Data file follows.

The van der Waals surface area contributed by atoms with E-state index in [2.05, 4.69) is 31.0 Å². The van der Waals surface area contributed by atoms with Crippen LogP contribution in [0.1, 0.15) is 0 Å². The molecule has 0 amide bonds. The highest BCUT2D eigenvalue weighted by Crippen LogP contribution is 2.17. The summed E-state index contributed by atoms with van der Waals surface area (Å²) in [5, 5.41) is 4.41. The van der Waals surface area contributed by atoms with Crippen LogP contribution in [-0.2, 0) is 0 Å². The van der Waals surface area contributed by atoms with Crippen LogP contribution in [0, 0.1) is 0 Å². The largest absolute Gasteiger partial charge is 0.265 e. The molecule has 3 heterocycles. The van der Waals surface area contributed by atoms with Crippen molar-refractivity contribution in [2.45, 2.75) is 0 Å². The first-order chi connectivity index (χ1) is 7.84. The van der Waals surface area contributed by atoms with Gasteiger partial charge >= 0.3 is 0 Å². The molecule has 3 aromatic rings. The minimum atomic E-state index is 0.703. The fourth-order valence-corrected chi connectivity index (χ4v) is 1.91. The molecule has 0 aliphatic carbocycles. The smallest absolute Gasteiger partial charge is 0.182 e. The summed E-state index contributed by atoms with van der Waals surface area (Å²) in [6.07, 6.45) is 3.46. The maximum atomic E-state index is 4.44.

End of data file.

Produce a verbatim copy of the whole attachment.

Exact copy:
The van der Waals surface area contributed by atoms with E-state index in [2.05, 4.69) is 31.0 Å². The van der Waals surface area contributed by atoms with Crippen LogP contribution in [0.1, 0.15) is 0 Å². The molecule has 0 amide bonds. The highest BCUT2D eigenvalue weighted by Crippen LogP contribution is 2.17. The summed E-state index contributed by atoms with van der Waals surface area (Å²) in [5, 5.41) is 4.41. The van der Waals surface area contributed by atoms with Crippen LogP contribution in [-0.2, 0) is 0 Å². The van der Waals surface area contributed by atoms with Crippen LogP contribution in [0, 0.1) is 0 Å². The largest absolute Gasteiger partial charge is 0.265 e. The molecule has 3 heterocycles. The van der Waals surface area contributed by atoms with Crippen molar-refractivity contribution in [2.45, 2.75) is 0 Å². The first-order chi connectivity index (χ1) is 7.84. The van der Waals surface area contributed by atoms with Gasteiger partial charge >= 0.3 is 0 Å². The molecule has 3 aromatic rings. The minimum atomic E-state index is 0.703. The fourth-order valence-corrected chi connectivity index (χ4v) is 1.91. The molecule has 0 aliphatic carbocycles. The smallest absolute Gasteiger partial charge is 0.182 e. The summed E-state index contributed by atoms with van der Waals surface area (Å²) in [6.07, 6.45) is 3.46. The maximum atomic E-state index is 4.44.